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Thursday, September 29, 2016
- Josefa Martínez, a Cuban woman in her forties, looked after her mother until she died, but she herself will not be so fortunate. “It was my decision not to have children and to dedicate myself entirely to my profession. Now I wonder, who will take care of me when I’m over 70 and no longer strong?”
The concern voiced by Martínez, who was born in the mid-1960s, is shared by many other women of her generation who had no children, or chose to have only one child, under the protection of a health system that made contraception freely available and legalised abortion to prevent maternal deaths.
“Maybe the same thing would have happened if I’d had a son, because looking after elderly people has always been something we women did. It’s an open question whether my son would have been willing to break with the normal patterns and stay home,” Martínez, whose brother emigrated to Spain 20 years ago, told IPS.
Both she and her brother were born in a decade of high fertility in Cuba, with years in which 250,000 births were recorded. But demographic studies show that high birth rates are a thing of the past in this Caribbean island nation, where the population began to decline in 2005. In 2006, there were 3,715 less people in Cuba than the previous year.
According to the National Statistics Office (ONE), there were 110,000 births in 2006, but the total population fell from 11,243,836 people to 11,240,121. Experts had forecast that a decline in the absolute number of people would not occur until around 2024.
In this decade, the annual population growth rate fell from three per 1,000 population in 2000 to 0.2 per 1,000 in 2005, and to -0.3 per 1,000 in 2006. Projections based on these growth rates indicate that in 2020, 21.4 percent of the population will be 60 or over, and only 15.6 percent will be 14 or under.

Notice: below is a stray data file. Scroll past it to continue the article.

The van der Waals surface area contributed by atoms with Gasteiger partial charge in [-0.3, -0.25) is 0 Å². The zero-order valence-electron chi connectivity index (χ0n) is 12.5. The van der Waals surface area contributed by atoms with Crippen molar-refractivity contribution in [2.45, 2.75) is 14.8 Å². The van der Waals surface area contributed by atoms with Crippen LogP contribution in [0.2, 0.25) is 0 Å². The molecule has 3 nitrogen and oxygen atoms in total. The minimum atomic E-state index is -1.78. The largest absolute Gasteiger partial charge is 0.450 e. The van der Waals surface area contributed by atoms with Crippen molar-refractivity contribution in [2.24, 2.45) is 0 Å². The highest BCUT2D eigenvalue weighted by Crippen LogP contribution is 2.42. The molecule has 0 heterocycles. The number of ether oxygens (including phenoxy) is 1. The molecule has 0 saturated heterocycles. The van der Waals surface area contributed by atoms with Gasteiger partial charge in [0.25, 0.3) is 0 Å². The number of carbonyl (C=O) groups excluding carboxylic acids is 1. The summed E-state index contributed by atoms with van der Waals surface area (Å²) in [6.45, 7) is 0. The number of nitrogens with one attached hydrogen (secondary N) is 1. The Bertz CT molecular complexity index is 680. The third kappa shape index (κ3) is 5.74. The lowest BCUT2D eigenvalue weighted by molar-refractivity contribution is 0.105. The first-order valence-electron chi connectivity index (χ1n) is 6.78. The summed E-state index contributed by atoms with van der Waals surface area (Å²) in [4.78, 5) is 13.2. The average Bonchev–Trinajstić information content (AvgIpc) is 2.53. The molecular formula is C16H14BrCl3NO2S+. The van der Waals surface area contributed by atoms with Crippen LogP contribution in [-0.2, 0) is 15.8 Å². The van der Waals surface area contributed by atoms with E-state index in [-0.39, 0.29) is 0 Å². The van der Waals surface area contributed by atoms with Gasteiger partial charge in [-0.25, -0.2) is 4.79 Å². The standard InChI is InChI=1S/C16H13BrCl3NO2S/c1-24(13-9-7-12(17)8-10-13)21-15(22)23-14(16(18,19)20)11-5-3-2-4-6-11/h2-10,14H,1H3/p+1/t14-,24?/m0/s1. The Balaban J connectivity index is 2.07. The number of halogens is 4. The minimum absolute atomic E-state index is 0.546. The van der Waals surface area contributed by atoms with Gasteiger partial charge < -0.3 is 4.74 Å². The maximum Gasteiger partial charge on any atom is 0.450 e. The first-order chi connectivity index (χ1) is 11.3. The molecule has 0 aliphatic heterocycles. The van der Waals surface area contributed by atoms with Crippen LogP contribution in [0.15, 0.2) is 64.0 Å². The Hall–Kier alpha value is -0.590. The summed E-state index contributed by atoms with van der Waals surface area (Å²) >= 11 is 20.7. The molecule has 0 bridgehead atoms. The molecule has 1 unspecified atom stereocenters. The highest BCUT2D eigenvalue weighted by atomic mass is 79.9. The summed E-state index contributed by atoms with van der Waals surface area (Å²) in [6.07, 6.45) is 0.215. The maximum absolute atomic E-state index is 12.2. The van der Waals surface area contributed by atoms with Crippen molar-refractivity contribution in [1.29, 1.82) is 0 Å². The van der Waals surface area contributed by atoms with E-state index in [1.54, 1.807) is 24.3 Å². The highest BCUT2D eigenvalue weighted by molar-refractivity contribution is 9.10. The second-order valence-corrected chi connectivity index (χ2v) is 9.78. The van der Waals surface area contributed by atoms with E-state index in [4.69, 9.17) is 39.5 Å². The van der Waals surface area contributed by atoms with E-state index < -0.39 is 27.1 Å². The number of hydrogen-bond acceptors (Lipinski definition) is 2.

At present, 16.2 percent of the Cuban population is over 60 years of age. Cuba and Barbados will soon become the countries with the most elderly populations in Latin America and the Caribbean, according to estimates by the United Nations Population Fund (UNFPA).
Cuba “has reached the upper limit of its population, which will not reach 12 million,” the resident coordinator of the United Nations system in Cuba, Susan McDade, told reporters in Havana. In her view, the phenomenon implies structural changes which will require an adequate response.
McDade, as UNFPA’s representative, said it was important to design public policies that took the ageing of the population into account, and to begin spending programmes to provide for future needs in terms of housing, transport and infrastructure in general.
In her view, one of the major challenges will be to achieve economic stability so that enough men and women can help care for the elderly.
Cuba has a national programme for older adults, and in recent years there have been initiatives to make a dignified old age possible, but experts say that the progress made has not been sufficient. The challenges include changes needed in public health and social assistance.
“In any country in the world, if ageing of the population occurs rapidly and abruptly, it will have a big impact. It’s not the same thing to provide for a young population as for an elderly one, with greater needs of all kinds,” Alfonso Farnós, a national official with UNFPA, told IPS.